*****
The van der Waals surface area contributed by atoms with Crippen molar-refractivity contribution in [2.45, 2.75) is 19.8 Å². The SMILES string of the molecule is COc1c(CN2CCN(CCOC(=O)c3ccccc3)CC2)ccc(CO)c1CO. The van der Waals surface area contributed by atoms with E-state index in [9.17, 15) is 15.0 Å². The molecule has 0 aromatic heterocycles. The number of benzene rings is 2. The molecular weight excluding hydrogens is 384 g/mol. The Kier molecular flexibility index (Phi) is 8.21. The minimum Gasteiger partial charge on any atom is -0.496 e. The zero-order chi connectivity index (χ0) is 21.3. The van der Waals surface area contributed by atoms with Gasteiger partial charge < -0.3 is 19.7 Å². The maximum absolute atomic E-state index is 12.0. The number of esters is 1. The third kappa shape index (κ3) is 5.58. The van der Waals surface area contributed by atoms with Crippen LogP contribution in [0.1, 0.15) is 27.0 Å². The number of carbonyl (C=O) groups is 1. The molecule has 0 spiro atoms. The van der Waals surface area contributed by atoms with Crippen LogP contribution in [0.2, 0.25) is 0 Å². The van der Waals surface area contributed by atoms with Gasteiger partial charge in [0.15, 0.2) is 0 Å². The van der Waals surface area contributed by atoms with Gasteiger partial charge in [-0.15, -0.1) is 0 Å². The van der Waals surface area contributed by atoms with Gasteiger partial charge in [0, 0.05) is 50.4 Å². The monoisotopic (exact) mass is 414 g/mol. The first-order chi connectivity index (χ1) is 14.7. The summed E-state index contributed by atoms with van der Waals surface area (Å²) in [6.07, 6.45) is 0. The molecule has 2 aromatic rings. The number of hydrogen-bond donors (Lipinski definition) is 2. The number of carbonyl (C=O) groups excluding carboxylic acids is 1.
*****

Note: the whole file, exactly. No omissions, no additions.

The van der Waals surface area contributed by atoms with Crippen molar-refractivity contribution in [2.45, 2.75) is 19.8 Å². The SMILES string of the molecule is COc1c(CN2CCN(CCOC(=O)c3ccccc3)CC2)ccc(CO)c1CO. The van der Waals surface area contributed by atoms with E-state index in [9.17, 15) is 15.0 Å². The molecule has 0 aromatic heterocycles. The number of benzene rings is 2. The molecular weight excluding hydrogens is 384 g/mol. The Kier molecular flexibility index (Phi) is 8.21. The minimum Gasteiger partial charge on any atom is -0.496 e. The zero-order chi connectivity index (χ0) is 21.3. The van der Waals surface area contributed by atoms with Gasteiger partial charge < -0.3 is 19.7 Å². The maximum absolute atomic E-state index is 12.0. The number of esters is 1. The third kappa shape index (κ3) is 5.58. The van der Waals surface area contributed by atoms with Crippen LogP contribution in [0.1, 0.15) is 27.0 Å². The number of carbonyl (C=O) groups is 1. The molecule has 0 spiro atoms. The van der Waals surface area contributed by atoms with Crippen LogP contribution in [0.2, 0.25) is 0 Å². The van der Waals surface area contributed by atoms with Gasteiger partial charge in [0.15, 0.2) is 0 Å². The van der Waals surface area contributed by atoms with Gasteiger partial charge in [-0.15, -0.1) is 0 Å². The van der Waals surface area contributed by atoms with Gasteiger partial charge in [0, 0.05) is 50.4 Å². The monoisotopic (exact) mass is 414 g/mol. The first-order chi connectivity index (χ1) is 14.7. The summed E-state index contributed by atoms with van der Waals surface area (Å²) in [6.07, 6.45) is 0. The molecule has 2 aromatic rings. The number of hydrogen-bond donors (Lipinski definition) is 2. The number of carbonyl (C=O) groups excluding carboxylic acids is 1.